Taking Alfenta While Pregnant: What You Need to Know

Is Alfenta Safe to Take While Pregnant?

Alfenta is an injectable, brand name version of the opioid pain medication alfentanil. Alfenta is derived from fentanyl, an opioid that is 100 times more powerful than morphine. Alfenta is often used during surgery as a form of anesthesia, or as a pain medication in critically ill patients. Alfenta starts working very quickly, and because of its potency, it can quickly cause respiratory depression. Even when Alfenta is used in a medical setting, such as for anesthesia, respiratory depression is possible. Alfenta isn’t intended to be used outside of a hospital or in a clinical setting, but it can be diverted from medical use. Alfenta and other opioids are part of an ongoing epidemic in the U.S. These drugs, despite tight prescribing and use guidelines, are sold on the black market and cause hundreds of overdose deaths each day. The number of pregnant women dependent upon opioids has been on the rise in the U.S. over the past decade. On average, around 21,000 pregnant women abused opioids in the past month, according to a survey from the Substance Abuse and Mental Health Services Administration.

Is Alfenta safe to take while pregnant? The answer is no, but sometimes it can be more complicated than that. Whether a woman abuses Alfenta or other opioids, or uses them by prescription it’s so important to speak openly and honestly with a healthcare provider either before becoming pregnant or when she finds out she is pregnant.

The use of opioids during pregnancy is associated with a higher risk of birth defects and other pregnancy complications. The use of Alfenta and opioids during pregnancy increases the risk of premature delivery and C-section. It can also increase the risk of preeclampsia. A mother who is using opioids may be less likely to go to her prenatal doctor’s appointments or may neglect areas of her health like nutrition. However, if a woman finds out that she’s pregnant and suddenly stops taking Alfenta or another opioid, there can be risks as well. These risks can include miscarriage, stillbirth, and placental abruption -which can lead to severe bleeding and death of the mother and the baby.

Taking Alfenta While Pregnant: What You Need to Know

The use of Alfenta or opioids during pregnancy can have varying and far-reaching effects on an unborn baby. It can increase the risks of a miscarriage or fetal death. The use of opioids during pregnancy can cause problems with the placenta, preterm labor, or premature birth. Fetal growth restriction may occur, and a baby may be born addicted to and dependent upon opioids. Certain birth defects may be more likely with exposure to opioids as well. Because Alfenta is a drug that’s injected, the mother may be more likely to contract certain diseases like HIV, which can impact the health and wellness of the mother and the baby.

If a mother uses opioids like Alfenta during pregnancy, it’s possible the baby will be born addicted to these drugs. After birth, the baby will experience withdrawal symptoms which can range from mild to severe. This is called neonatal abstinence syndrome or NAS. Symptoms of NAS typically happen anywhere from a few hours after birth to a few weeks. They can last for a week or several months. Symptoms of NAS from opioids can include fever, sweating, and breathing problems. Babies with NAS from opioid exposure may have problems feeding or gaining weight, they may be very fussy or irritable, and they may have tremors and convulsions. Some babies with NAS have rigid muscles, and they experience diarrhea and vomiting. NAS is typically treated in a newborn intensive care unit (NICU). The baby might be given maintenance medications like methadone, and the symptoms can be treated as they arise. The focus is on helping the baby get the proper nutrition and hydration during this time in particular.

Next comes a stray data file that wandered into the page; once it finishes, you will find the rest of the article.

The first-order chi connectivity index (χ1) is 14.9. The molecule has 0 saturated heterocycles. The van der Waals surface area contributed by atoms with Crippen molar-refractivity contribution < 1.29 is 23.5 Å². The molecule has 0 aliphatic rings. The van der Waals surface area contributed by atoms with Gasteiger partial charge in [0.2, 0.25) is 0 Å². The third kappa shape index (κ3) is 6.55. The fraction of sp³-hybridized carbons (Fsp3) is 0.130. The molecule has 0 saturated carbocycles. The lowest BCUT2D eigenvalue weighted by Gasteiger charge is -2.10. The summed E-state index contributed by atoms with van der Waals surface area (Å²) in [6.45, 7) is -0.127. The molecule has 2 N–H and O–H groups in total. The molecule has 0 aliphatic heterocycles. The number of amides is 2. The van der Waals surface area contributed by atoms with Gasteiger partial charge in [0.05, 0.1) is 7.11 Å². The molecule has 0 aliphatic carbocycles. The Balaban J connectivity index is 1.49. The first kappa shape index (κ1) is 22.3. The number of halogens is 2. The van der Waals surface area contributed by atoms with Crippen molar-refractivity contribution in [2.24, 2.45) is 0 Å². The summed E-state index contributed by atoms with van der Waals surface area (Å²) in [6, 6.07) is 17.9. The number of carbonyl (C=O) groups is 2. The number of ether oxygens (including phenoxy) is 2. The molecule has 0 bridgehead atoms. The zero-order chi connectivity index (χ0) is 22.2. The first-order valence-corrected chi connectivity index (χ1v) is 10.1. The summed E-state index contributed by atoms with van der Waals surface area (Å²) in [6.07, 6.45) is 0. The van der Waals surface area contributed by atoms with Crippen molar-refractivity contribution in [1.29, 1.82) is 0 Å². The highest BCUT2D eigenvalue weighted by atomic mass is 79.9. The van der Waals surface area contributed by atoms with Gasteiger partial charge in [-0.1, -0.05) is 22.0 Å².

If you use opioids like Alfenta and you find out that you’re pregnant, it’s important to speak with a healthcare provider immediately. Options are available, but stopping suddenly or “cold turkey” is not a good one. Pregnant women may be advised to follow medication-assisted treatment options such as methadone or buprenorphine. The baby may still be born addicted to opioids, but it is more likely that it will have fewer severe symptoms. Some women may be able to participate in a medically-supervised detox and addiction treatment program. A healthcare provider will likely want to provide additional monitoring and testing for a woman who is dependent upon opioids like Alfenta. If a woman is prescribed Alfenta or an opioid pain reliever, her doctor may be able to work with her to create a non-opioid pain management plan that’s safer for the baby. Pregnant women may be worried about telling their healthcare providers about their use of opioids, but it’s very important to have an honest discussion for their health and the health of the baby.

If you’re pregnant and dependent on opioids, options are available for you. Contact The Recovery Village, and we can talk more about medically-assisted detox and other addiction treatment programs. Recovery can be a reality.

Medical Disclaimer: The Recovery Village aims to improve the quality of life for people struggling with a substance use or mental health disorder with fact-based content about the nature of behavioral health conditions, treatment options and their related outcomes. We publish material that is researched, cited, edited and reviewed by licensed medical professionals. The information we provide is not intended to be a substitute for professional medical advice, diagnosis or treatment. It should not be used in place of the advice of your physician or other qualified healthcare provider.